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January 25, 2011

Dividing Afghans


January 25, 2011


As the Obama administration’s counterinsurgency efforts in Afghanistan seem headed for failure, the debate about the “de facto partition” of the country is rapidly intensifying in Western intellectual circles. Over the past few months a number of articles have appeared in Western print media supporting the division of the country along ethnic lines.
The most prominent voice favouring this prescription is Robert Blackwill, the former US ambassador to India. Mr Blackwill is of the view that since the United States cannot win the war in Afghanistan, “it should consider the partition of the country, handing over the Pakhtun-dominated south to the Taliban and propping up the north and west,” where Uzbeks, Tajiks, Hazaras, Dari-speakers and other ethnic communities live.
Afghanistan has been a nation-state since 1761 and Afghans have invariably proved to be the staunchest of nationalists. Over the last three decades a number of failed attempts have been made to divide the country but no Afghan government has ever succumbed to outside pressure for partition, despite all the machinations of great powers. In the aftermath of the Soviet withdrawal from Afghanistan, the KGB tried hard, and failed, to persuade the Uzbek leaders to create a separate state for Uzbeks. Similarly, in the mid-1990s Tajikistan tried to persuade the Afghan Tajik leaders to build a Greater Tajikistan.
This ill-crafted US strategy demonstrates the poor understanding of Afghanistan’s ethnic mix and demographic features, with thousands of Pakhtuns living in the north amid the Tajiks and Uzbeks. Likewise, the southern part of country has its fair share of non-Pakhtuns. Pakhtuns are mingled with other ethnic communities and they are scattered throughout the country.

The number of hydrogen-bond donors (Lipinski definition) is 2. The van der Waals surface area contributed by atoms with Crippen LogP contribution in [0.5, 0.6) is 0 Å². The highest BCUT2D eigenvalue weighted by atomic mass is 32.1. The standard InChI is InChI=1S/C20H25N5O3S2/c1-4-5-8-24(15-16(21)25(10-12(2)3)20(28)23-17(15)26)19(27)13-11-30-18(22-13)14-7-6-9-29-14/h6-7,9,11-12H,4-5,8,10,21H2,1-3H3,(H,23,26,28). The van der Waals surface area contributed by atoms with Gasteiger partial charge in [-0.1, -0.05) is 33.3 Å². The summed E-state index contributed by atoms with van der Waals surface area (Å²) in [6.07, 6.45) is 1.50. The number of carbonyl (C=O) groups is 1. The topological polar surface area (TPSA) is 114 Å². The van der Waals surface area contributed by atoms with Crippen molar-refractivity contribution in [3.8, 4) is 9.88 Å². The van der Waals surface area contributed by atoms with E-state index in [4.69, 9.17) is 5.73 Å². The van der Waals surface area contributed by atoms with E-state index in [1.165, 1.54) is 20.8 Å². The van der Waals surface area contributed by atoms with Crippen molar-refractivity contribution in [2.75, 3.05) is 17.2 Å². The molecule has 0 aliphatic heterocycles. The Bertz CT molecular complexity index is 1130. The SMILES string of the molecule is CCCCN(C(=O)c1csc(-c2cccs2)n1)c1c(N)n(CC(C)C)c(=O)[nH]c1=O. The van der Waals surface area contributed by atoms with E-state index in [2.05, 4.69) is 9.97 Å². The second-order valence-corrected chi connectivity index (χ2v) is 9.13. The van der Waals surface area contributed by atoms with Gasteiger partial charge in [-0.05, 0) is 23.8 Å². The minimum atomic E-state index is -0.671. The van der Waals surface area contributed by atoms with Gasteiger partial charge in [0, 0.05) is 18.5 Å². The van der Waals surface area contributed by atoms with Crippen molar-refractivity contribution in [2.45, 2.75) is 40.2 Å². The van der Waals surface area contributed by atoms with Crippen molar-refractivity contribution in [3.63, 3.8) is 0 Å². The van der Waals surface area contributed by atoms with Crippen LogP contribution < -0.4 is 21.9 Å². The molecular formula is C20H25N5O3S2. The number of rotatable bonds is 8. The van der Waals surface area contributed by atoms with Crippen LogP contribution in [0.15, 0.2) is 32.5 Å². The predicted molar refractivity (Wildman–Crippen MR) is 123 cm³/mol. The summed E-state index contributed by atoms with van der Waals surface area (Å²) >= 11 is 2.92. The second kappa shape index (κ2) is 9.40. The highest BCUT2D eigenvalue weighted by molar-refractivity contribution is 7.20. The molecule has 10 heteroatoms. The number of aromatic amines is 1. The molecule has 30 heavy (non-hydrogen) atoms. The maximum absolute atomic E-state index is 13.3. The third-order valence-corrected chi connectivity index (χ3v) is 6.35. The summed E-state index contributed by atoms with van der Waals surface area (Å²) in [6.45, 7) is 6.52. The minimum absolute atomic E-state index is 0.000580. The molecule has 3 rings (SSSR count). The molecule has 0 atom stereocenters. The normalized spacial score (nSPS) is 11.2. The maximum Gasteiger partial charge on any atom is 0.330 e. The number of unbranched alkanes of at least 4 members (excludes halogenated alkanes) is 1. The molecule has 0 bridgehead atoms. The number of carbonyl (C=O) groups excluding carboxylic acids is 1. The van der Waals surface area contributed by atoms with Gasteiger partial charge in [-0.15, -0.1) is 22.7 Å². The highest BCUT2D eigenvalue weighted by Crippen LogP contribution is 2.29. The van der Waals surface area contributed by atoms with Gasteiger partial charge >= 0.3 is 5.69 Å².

Kunduz is a majority Pakhtun province in the north while Herat is a majority Dari-speaking region in the south. Logar is a predominantly Pakhtun area, but a large number of Tajiks also live here. Hazaras populate

central parts of Afghanistan while Tajik and Uzbek regions in the north are separated by the Pakhtun-dominated region of Kunduz.
This bizarre recipe is developed from the wrong assumption that the insurgency in Afghanistan is concentrated in Pashto-speaking provinces of the south. Such a policy to salvage Afghanistan would backfire and fuel inter-ethnic wars. In addition, it would threaten Pakistan’s territorial integrity, encouraging its 40 million Pakhtuns to link up with their 15 million Pakhtun brothers in Afghanistan and claim a territory of their own. This policy would destabilise the whole region serving as a rallying cry for marginalised ethnic groups, including those in China, Iran, Kyrgyzstan and Russia.
Afghan literature has always expressed love for all communities – i.e., Pakhtuns, Tajiks, Hazaras and Uzbeks alike. If Iraq, with equally distinct and strong linguistic and sectarian divisions, could not be divided, Afghanistan is least expected to go that way. Indian journalist Nitin Pai has recently said that “despite ethnic heterogeneity, foreign invasions, the rise of Islamic fundamentalism and the contemporary weakness of the Afghan state, the people of Afghanistan have a strong sense of nationhood. So, while partitioning the country might have its attractions for geopolitical strategists, it is unlikely that the Afghan people will countenance such a project.”
In order to create a Pakhtun south, the US would have to replace all those Pakhtuns who currently live in other parts of the country. Moreover, abandoning the south would betray those Pakhtuns who have so far resisted the Taliban. The US cannot continue committing blunders upon blunders. The only alternative is to try to achieve stability through negotiations with the Afghan Taliban. President Obama should seek to persuade the Taliban to lay down arms and join an Afghan government.

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